MD vs. PhD vs. MD/PhD : what's best for research?

bhjelle at unm.edu bhjelle at unm.edu
Mon Dec 20 13:43:34 EST 1993


In article <2equciINN3ks at network.ucsd.edu>,
Matt Harrington <mbharrin at ucsd.edu> wrote:
>I'm in the process of deciding which degree to pursue next.  I figure
>that I'm happiest doing research in the biomedical field, especially in
>biophysics.  I'm aware of MD/PhD programs out there, but I haven't been
>able to get information about the usefulness of this combined degree.
>
>I'd like to hear opinions about which degree is best for research
>careers, and what's the advantage of getting an MD for someone solely
>interested in research?  What kinds of things are MD/PhD people doing in
>terms of research or medical practice?  Are there more opportunitites in
>research for those with an MD compared to those with just a PhD?  Is
>either degree more respected in the scientific community?
>
It depends to an extreme degree upon what you expect to do in
the biomedical research arena. If your work is certain to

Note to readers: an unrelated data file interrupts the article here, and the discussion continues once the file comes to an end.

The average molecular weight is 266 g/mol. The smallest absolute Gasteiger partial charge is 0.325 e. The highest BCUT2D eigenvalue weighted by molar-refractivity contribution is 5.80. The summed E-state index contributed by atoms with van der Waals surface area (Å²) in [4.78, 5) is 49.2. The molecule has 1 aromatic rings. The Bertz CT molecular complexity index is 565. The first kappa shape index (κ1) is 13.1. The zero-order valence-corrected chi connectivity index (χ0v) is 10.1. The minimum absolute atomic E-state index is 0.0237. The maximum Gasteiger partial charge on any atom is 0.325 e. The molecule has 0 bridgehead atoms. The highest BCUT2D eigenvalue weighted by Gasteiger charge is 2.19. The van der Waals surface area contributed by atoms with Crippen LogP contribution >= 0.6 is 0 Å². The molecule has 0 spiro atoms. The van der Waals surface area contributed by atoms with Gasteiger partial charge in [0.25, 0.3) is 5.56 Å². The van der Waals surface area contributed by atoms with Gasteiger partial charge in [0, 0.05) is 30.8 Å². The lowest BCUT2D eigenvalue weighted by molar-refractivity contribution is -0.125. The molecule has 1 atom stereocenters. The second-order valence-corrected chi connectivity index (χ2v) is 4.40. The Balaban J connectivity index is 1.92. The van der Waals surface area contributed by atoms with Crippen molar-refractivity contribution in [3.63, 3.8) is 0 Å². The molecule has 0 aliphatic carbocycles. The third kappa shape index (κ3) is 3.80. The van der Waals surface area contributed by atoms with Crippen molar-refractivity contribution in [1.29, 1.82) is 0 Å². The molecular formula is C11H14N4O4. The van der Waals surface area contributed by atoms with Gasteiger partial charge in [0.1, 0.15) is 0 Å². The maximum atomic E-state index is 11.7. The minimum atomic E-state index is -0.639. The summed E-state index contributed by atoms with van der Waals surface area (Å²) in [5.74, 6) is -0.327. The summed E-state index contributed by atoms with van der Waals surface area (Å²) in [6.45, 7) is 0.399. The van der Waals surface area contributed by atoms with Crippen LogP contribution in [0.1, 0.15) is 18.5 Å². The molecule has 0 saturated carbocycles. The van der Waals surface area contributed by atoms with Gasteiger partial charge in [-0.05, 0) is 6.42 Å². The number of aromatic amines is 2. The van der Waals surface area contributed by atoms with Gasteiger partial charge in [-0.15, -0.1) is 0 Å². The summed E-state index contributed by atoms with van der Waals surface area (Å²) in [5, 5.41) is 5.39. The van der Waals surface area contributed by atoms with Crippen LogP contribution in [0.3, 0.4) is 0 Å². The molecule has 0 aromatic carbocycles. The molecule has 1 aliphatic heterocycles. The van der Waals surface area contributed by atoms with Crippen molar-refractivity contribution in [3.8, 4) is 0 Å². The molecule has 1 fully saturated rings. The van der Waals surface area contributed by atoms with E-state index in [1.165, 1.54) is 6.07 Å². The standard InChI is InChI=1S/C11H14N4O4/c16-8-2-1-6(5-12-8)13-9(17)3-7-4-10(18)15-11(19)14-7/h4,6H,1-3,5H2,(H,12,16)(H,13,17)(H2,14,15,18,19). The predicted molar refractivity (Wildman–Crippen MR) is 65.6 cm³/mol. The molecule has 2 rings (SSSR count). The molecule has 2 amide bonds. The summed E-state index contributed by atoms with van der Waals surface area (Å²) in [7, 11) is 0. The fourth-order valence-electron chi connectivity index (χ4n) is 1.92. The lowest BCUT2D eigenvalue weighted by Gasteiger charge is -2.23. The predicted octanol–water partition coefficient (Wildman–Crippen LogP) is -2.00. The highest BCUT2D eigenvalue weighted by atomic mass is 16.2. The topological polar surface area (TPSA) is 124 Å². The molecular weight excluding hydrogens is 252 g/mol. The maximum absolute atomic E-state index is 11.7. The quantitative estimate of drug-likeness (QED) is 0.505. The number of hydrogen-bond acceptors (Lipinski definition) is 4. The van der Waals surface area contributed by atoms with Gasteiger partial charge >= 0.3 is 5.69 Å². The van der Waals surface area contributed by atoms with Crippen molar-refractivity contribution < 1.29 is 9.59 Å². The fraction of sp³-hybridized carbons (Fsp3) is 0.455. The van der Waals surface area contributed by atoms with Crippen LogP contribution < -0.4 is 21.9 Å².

involve human subjects extensively, you will probably find
it easier going to have an MD. There are plenty of exceptions,
however. In a recent project I embarked upon recently (I'm an
MD), involving the Four Corners hantavirus (and for which
a very rapid response time was critical), having an MD
was an extremely valuable asset in obtaining patient
material and credibility in general.

If your work is truly going to involve basic biophysics,
and no large number of human subjects, you will do fine
to get a PhD. It is the most direct and straightforward
route to engage in truly basic biomedical research.

Brian






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